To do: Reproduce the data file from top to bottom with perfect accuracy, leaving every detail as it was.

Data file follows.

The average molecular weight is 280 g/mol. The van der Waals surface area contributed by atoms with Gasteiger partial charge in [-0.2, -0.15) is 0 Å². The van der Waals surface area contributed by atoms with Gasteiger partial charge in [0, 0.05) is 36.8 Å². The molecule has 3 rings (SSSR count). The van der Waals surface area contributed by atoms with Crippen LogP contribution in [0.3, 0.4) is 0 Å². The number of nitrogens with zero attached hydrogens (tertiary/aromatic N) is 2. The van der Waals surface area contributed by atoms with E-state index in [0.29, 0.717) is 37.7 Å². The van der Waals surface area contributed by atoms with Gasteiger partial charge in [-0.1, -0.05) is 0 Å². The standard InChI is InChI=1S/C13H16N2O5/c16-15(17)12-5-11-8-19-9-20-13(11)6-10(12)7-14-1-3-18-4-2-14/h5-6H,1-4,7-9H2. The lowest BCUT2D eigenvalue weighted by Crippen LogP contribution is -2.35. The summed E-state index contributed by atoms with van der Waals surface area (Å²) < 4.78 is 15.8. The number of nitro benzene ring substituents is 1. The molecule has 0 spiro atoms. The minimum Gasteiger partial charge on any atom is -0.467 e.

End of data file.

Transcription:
The average molecular weight is 280 g/mol. The van der Waals surface area contributed by atoms with Gasteiger partial charge in [-0.2, -0.15) is 0 Å². The van der Waals surface area contributed by atoms with Gasteiger partial charge in [0, 0.05) is 36.8 Å². The molecule has 3 rings (SSSR count). The van der Waals surface area contributed by atoms with Crippen LogP contribution in [0.3, 0.4) is 0 Å². The number of nitrogens with zero attached hydrogens (tertiary/aromatic N) is 2. The van der Waals surface area contributed by atoms with E-state index in [0.29, 0.717) is 37.7 Å². The van der Waals surface area contributed by atoms with Gasteiger partial charge in [-0.1, -0.05) is 0 Å². The standard InChI is InChI=1S/C13H16N2O5/c16-15(17)12-5-11-8-19-9-20-13(11)6-10(12)7-14-1-3-18-4-2-14/h5-6H,1-4,7-9H2. The lowest BCUT2D eigenvalue weighted by Crippen LogP contribution is -2.35. The summed E-state index contributed by atoms with van der Waals surface area (Å²) < 4.78 is 15.8. The number of nitro benzene ring substituents is 1. The molecule has 0 spiro atoms. The minimum Gasteiger partial charge on any atom is -0.467 e.